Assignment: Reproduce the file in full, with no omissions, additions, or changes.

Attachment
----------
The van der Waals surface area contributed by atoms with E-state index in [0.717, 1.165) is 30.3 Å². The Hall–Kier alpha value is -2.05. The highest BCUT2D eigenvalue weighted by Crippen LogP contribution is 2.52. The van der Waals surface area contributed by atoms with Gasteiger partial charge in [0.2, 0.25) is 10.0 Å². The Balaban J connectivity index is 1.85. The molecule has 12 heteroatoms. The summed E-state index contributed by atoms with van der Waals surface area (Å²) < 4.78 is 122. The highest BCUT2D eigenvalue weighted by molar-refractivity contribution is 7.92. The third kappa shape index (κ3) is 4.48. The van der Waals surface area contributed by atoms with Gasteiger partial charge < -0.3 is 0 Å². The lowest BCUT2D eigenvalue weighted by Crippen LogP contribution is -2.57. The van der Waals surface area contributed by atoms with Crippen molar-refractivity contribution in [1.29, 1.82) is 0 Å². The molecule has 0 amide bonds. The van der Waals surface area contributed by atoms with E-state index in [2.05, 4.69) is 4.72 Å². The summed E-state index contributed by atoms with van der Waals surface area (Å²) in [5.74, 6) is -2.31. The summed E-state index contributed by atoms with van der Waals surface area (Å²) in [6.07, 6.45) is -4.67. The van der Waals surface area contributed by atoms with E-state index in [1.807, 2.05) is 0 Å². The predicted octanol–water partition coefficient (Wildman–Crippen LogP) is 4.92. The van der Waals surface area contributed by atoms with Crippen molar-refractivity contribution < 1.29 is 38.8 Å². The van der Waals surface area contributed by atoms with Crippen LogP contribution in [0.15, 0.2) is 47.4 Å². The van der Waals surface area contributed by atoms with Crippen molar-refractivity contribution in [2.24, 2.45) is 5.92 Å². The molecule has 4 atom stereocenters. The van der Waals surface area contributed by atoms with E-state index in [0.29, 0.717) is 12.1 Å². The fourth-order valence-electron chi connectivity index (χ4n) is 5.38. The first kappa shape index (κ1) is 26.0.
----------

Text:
The van der Waals surface area contributed by atoms with E-state index in [0.717, 1.165) is 30.3 Å². The Hall–Kier alpha value is -2.05. The highest BCUT2D eigenvalue weighted by Crippen LogP contribution is 2.52. The van der Waals surface area contributed by atoms with Gasteiger partial charge in [0.2, 0.25) is 10.0 Å². The Balaban J connectivity index is 1.85. The molecule has 12 heteroatoms. The summed E-state index contributed by atoms with van der Waals surface area (Å²) < 4.78 is 122. The highest BCUT2D eigenvalue weighted by molar-refractivity contribution is 7.92. The third kappa shape index (κ3) is 4.48. The van der Waals surface area contributed by atoms with Gasteiger partial charge < -0.3 is 0 Å². The lowest BCUT2D eigenvalue weighted by Crippen LogP contribution is -2.57. The van der Waals surface area contributed by atoms with Crippen molar-refractivity contribution in [1.29, 1.82) is 0 Å². The molecule has 0 amide bonds. The van der Waals surface area contributed by atoms with E-state index in [2.05, 4.69) is 4.72 Å². The summed E-state index contributed by atoms with van der Waals surface area (Å²) in [5.74, 6) is -2.31. The summed E-state index contributed by atoms with van der Waals surface area (Å²) in [6.07, 6.45) is -4.67. The van der Waals surface area contributed by atoms with E-state index in [1.807, 2.05) is 0 Å². The predicted octanol–water partition coefficient (Wildman–Crippen LogP) is 4.92. The van der Waals surface area contributed by atoms with Crippen molar-refractivity contribution < 1.29 is 38.8 Å². The van der Waals surface area contributed by atoms with Crippen LogP contribution in [0.15, 0.2) is 47.4 Å². The van der Waals surface area contributed by atoms with Crippen molar-refractivity contribution in [2.24, 2.45) is 5.92 Å². The molecule has 4 atom stereocenters. The van der Waals surface area contributed by atoms with E-state index in [0.29, 0.717) is 12.1 Å². The fourth-order valence-electron chi connectivity index (χ4n) is 5.38. The first kappa shape index (κ1) is 26.0.